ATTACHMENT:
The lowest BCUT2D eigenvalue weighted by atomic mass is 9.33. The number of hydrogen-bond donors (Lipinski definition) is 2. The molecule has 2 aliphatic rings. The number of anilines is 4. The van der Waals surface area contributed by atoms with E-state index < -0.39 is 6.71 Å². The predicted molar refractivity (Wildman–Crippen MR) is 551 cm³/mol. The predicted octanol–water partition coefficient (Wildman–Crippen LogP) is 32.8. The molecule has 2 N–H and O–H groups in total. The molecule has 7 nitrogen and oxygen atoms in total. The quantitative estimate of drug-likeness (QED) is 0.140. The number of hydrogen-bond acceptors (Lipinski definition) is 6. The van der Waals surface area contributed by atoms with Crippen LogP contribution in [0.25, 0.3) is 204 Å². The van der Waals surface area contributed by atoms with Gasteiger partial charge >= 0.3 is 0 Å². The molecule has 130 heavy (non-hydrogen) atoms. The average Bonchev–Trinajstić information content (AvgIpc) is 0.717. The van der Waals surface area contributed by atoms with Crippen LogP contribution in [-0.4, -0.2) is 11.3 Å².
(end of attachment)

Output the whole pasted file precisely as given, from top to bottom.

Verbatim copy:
The lowest BCUT2D eigenvalue weighted by atomic mass is 9.33. The number of hydrogen-bond donors (Lipinski definition) is 2. The molecule has 2 aliphatic rings. The number of anilines is 4. The van der Waals surface area contributed by atoms with E-state index < -0.39 is 6.71 Å². The predicted molar refractivity (Wildman–Crippen MR) is 551 cm³/mol. The predicted octanol–water partition coefficient (Wildman–Crippen LogP) is 32.8. The molecule has 2 N–H and O–H groups in total. The molecule has 7 nitrogen and oxygen atoms in total. The quantitative estimate of drug-likeness (QED) is 0.140. The number of hydrogen-bond acceptors (Lipinski definition) is 6. The van der Waals surface area contributed by atoms with Crippen LogP contribution in [0.25, 0.3) is 204 Å². The van der Waals surface area contributed by atoms with Gasteiger partial charge >= 0.3 is 0 Å². The molecule has 130 heavy (non-hydrogen) atoms. The average Bonchev–Trinajstić information content (AvgIpc) is 0.717. The van der Waals surface area contributed by atoms with Crippen LogP contribution in [-0.4, -0.2) is 11.3 Å².